Damascus, SANA – The Syrian Artists Guild, the Maronite Archdiocese of Damascus, and the Culture Ministry organized an event on Saturday evening at Al-Assad National Library to honor the late Lebanese singer Sabah.
The event began with a documentary on the legendary singer’s life and her most beloved songs, plays, and movies.
Culture Minister Issam Khalil delivered a speech in which he said that Sabah will remain in the memory of Damascus, and that the later singer was an icon of Arabic music whose songs were a mainstay in the lives of Syrians since childhood.
In trun, Father Maron Touma said in a similar speech that Sabah brought joy to the hearts of the masses with her music, making her a legendary artist in Lebanon, the Arab world, and the world.
For his part, head of the Syrian Artists Guild Zuheir Ramadan said that Sabah will never be gone from the hearts of her fans whose lives were filled by joy thanks to her songs and her cheerful smile, adding that honoring her is a natural thing for someone who lived Syria and was loved back by the Syrian people.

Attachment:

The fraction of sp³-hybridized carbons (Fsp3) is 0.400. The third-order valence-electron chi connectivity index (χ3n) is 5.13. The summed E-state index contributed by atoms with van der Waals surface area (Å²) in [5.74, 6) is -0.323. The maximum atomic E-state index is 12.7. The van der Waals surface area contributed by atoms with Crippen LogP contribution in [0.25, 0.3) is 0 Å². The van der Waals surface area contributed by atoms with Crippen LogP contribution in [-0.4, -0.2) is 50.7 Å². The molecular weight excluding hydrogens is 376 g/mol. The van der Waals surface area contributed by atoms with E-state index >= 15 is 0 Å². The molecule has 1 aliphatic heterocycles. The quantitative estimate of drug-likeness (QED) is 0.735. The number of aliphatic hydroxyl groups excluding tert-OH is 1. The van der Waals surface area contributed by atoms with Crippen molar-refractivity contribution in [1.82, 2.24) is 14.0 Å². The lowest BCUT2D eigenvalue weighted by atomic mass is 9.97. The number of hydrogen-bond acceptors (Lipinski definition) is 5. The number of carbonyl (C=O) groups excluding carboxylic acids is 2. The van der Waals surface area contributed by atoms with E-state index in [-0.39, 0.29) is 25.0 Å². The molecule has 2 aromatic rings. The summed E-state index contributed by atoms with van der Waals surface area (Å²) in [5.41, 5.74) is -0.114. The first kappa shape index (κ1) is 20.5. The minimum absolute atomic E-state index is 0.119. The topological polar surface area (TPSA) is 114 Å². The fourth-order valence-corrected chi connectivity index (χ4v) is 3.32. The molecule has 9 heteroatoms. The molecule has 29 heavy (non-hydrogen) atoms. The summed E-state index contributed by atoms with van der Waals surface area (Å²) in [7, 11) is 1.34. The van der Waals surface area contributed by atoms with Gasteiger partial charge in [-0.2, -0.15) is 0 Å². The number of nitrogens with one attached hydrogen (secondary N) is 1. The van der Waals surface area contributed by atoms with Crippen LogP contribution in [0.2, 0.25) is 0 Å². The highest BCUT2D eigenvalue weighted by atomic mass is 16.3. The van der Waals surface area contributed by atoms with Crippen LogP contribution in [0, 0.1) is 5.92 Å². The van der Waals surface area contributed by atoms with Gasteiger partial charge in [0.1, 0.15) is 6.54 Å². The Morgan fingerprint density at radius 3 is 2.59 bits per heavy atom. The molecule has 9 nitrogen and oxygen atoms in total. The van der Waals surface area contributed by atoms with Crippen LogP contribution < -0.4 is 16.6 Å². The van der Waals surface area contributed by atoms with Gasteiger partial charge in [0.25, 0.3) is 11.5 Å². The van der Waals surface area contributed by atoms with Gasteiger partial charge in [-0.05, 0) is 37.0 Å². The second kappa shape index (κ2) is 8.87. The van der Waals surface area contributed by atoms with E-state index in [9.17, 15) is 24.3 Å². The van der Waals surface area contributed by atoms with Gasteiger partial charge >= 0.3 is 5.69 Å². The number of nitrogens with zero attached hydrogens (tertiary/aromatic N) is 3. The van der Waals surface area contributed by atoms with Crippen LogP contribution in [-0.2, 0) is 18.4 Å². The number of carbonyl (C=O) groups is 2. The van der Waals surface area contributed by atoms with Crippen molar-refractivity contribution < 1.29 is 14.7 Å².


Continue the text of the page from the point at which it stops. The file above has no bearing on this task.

Musician Suhail Arafeh also delivered a speech on behalf of the late singer’s friends, saying that he is happy to have worked and collaborated with her, while Firas Hakoum said in a speech on behalf of her family that Sabah had shined in Damascus where she lvied for several years as she did in Lebanon and Egypt.
Actor Dureid Lahham also spoke of his experience working with Sabah when they filmed the film the Pearl Necklace in 1964, saying that he was ecstatic to have shared the screen with her in the cinematic debut, which showed how humble and dignified the late artist was.
Sabah, born Janet Feghali in 1927 in the village of Badadoun, Lebanon, was nicknamed “the Blackbird” and later was given the stage name Sabah by producer Asia Dagher who introduced her to Egypt in 1943, beginning a long and distinguished artistic career that continued until her passing in November 26, 2014.